Biden, by contrast, is a unifier. He’s argued that if everyone wears a mask, practices social distancing and gets tested, we can BOTH protect many more jobs AND protect many more lives. Masks are not at war with jobs; they are the driver and protector of job growth in a pandemic. Masks are the vehicle to opening schools and other indoor activities — not their enemy. Just ask the Germans, Singaporeans or South Koreans.

Ditto when it comes to the environment and climate change. Trump wants everyone to believe that protecting nature means unemploying people. It’s clean air OR economic growth. It’s gas guzzlers OR unemployment. He’s forever pitting jobs against nature.

Biden stands for the unity of jobs AND the environment, the unity of jobs AND mitigating climate change. A clean, green economy equals better health AND more and better jobs. And the beauty is this: All that Biden has to do to prove his point is read aloud from the business and science pages:

Oct. 15, New Scientist: “The green economy has grown so much in the U.S. that it employs around 10 times as many people as the fossil fuel industry — despite the past decade’s oil and gas boom.”

June 30, Bloomberg.com: “Tesla Inc.’s market value has surpassed Exxon Mobil Corp.’s in a sign that investors are increasingly betting on a global energy transition away from fossil fuels.” Tesla makes electric cars, batteries and solar products.

Aug. 25, CBS News: “Exxon Mobil, which joined the Dow Jones Industrial Average in 1928, is being removed from the blue-chip stock market index. Its replacement: enterprise software company Salesforce.com.”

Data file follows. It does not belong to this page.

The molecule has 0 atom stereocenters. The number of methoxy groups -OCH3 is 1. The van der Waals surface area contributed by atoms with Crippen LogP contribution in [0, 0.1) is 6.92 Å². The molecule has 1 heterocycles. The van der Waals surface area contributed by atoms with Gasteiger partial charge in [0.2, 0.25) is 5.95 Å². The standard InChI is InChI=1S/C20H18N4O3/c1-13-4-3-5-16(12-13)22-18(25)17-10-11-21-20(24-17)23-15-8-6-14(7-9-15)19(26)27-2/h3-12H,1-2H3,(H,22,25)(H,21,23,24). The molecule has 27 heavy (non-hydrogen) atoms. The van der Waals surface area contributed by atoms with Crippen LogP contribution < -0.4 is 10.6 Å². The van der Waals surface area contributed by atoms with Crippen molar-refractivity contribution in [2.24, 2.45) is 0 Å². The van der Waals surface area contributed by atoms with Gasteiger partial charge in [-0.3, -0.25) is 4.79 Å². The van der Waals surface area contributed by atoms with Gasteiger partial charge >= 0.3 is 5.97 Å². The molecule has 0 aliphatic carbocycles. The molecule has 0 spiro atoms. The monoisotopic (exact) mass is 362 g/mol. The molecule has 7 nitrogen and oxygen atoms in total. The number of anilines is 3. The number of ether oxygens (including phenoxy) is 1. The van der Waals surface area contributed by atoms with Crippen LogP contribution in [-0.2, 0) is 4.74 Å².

April 6, Recharge: “Renewables accounted for nearly three-quarters of global power capacity additions last year — half of which was switched on in Asia, according to latest figures from the International Renewable Energy Agency.”

Sept. 17, Fortune editor Alan Murray: “Lululemon C.E.O. Calvin McDonald told me yesterday his company now has more U.S. stores closed due to environmental risk — fires in the West, hurricane in the Gulf, etc. — than due to Covid-19.”

If climate change turns out to be a less serious problem than predicted, and we pursue all of the above anyway, we will be like an athlete who trains for the Olympics, but the Olympics are postponed. No problem. We’ll just be that much healthier. Our air will be cleaner, our industries and vehicles and homes and industries will be so much more efficient and our economy will be the world leader in the clean power technologies that every country will want to import from us — climate change or not — as we add nearly a billion people to the planet by 2030. Yes, there will be nearly one billion more people on the planet in 10 years.

On the other hand, if we treat climate change like a daydream and it proves to be a nightmare, we will be in real trouble as a species.

So, I hope Biden goes into next week’s debate and just says: “My fellow Americans, you don’t hire an arsonist to put out forest fires. You don’t hire a divider to heal racial wounds. You don’t hire a poisoner to clean up your water supply. And most of all — most of all — you don’t hire someone who pits nature against jobs and jobs against health at a time when we so clearly need them all and we so clearly can have them all.”